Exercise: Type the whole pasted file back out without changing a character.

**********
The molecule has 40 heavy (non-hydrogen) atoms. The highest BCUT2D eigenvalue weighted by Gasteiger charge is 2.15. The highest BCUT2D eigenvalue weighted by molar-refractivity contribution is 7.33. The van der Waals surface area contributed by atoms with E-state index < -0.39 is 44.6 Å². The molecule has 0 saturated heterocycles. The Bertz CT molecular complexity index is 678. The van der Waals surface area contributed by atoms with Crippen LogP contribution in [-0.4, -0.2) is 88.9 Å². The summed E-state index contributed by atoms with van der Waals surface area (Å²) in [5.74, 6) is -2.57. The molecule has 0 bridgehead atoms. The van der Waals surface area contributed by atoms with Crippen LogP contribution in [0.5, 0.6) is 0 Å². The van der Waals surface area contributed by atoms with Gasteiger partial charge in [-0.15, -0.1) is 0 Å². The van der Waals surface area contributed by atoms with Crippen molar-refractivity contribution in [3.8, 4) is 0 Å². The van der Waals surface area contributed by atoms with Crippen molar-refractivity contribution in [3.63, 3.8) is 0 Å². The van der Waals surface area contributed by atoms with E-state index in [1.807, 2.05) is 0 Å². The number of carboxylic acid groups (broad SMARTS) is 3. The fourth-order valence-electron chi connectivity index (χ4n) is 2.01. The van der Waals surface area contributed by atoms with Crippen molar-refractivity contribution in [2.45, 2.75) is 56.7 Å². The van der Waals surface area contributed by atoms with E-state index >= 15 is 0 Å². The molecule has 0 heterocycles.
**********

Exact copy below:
The molecule has 40 heavy (non-hydrogen) atoms. The highest BCUT2D eigenvalue weighted by Gasteiger charge is 2.15. The highest BCUT2D eigenvalue weighted by molar-refractivity contribution is 7.33. The van der Waals surface area contributed by atoms with E-state index < -0.39 is 44.6 Å². The molecule has 0 saturated heterocycles. The Bertz CT molecular complexity index is 678. The van der Waals surface area contributed by atoms with Crippen LogP contribution in [-0.4, -0.2) is 88.9 Å². The summed E-state index contributed by atoms with van der Waals surface area (Å²) in [5.74, 6) is -2.57. The molecule has 0 bridgehead atoms. The van der Waals surface area contributed by atoms with Crippen LogP contribution in [0.5, 0.6) is 0 Å². The van der Waals surface area contributed by atoms with Gasteiger partial charge in [-0.15, -0.1) is 0 Å². The van der Waals surface area contributed by atoms with Crippen molar-refractivity contribution in [3.8, 4) is 0 Å². The van der Waals surface area contributed by atoms with Crippen molar-refractivity contribution in [3.63, 3.8) is 0 Å². The van der Waals surface area contributed by atoms with E-state index in [1.807, 2.05) is 0 Å². The number of carboxylic acid groups (broad SMARTS) is 3. The fourth-order valence-electron chi connectivity index (χ4n) is 2.01. The van der Waals surface area contributed by atoms with Crippen molar-refractivity contribution in [2.45, 2.75) is 56.7 Å². The van der Waals surface area contributed by atoms with E-state index >= 15 is 0 Å². The molecule has 0 heterocycles.